This is a production that is a true love letter to the power of the ensemble, for the company not only play a multitude of different roles including Portobello Road venders, fish, civilians and much more but also handling many different puppets and being responsible for moving the set around, making a number of the special effects even more effective. As an ensemble, armed with lights, they play the magic, they create the magic and they truly encapsulate the magic of a united company, working in complete unity. Rob Madge’s Norton the fish was loved by the audience, as were all the puppets designed by Kenneth MacLeod. From fish played by the ensemble, and a delightfully, sweet bear (Mark Anderson), an overworked bird (Emma Thornett) and the monstrous lion of a king (Matthew Elliot-Campbell), the puppets bring the animated section of the film to life


With productions such as Mary Poppins and Back to the Future already seeing how far they can push special effects on stage, for Bedknobs and Broomsticks, Jamie Harrison’s illusions take it a large step further forwards. How they made it all happen; how the bed flew, how clothing and broomsticks danced by themselves and how people become rabbits were the talk of the audience both in the interval and as we poured out of the theatre and even know when I think back to it, I still can’t work out how it all worked. The magic of theatre reaches a whole new level with this production, truly capturing the imagination of the audience and leaving us with the biggest grins on our faces. The effects in this show set a standard, and one that may be hard to beat.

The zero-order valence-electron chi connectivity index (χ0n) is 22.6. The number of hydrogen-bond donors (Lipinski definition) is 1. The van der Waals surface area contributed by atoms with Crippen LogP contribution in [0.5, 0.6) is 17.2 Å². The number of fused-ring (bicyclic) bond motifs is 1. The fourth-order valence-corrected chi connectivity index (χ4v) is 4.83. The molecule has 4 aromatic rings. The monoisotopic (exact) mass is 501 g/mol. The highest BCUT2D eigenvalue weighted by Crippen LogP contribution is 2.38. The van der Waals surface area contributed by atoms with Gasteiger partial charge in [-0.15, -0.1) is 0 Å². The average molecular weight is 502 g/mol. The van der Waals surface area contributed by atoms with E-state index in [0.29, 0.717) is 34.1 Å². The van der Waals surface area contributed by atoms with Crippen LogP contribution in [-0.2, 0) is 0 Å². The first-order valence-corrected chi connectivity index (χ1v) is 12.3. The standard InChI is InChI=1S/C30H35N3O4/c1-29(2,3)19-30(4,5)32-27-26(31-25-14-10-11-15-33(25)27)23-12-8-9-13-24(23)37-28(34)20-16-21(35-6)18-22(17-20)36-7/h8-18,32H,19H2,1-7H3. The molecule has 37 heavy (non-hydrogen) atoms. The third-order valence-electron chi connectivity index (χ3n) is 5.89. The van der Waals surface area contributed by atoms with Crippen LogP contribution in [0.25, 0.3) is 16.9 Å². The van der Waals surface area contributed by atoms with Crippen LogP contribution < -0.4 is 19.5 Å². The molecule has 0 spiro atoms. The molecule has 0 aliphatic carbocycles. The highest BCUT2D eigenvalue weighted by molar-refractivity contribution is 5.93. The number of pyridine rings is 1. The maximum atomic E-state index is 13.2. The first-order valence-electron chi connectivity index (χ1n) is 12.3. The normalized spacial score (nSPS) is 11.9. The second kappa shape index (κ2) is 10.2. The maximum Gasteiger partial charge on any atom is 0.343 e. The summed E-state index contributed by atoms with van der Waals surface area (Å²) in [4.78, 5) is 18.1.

Whilst this stage production of Bedknobs and Broomsticks may take some darker turns then the film, it remains the family entertainment that we all loved in the original movie. There is magic, there is a touch of romance, there is comedy and there is wonder. For a couple of hours, we are taken away to a world where cartoons can come to life, where beds soar through the clouds and where just a little touch of magic can make anything possible. Whilst the tour continues around the UK, I shall count down the days until a West End transfer is announced because for a production of this standard, it is bound to happen and, in my opinion, bound to happen soon. Watch this space.


Images found via Google, not my own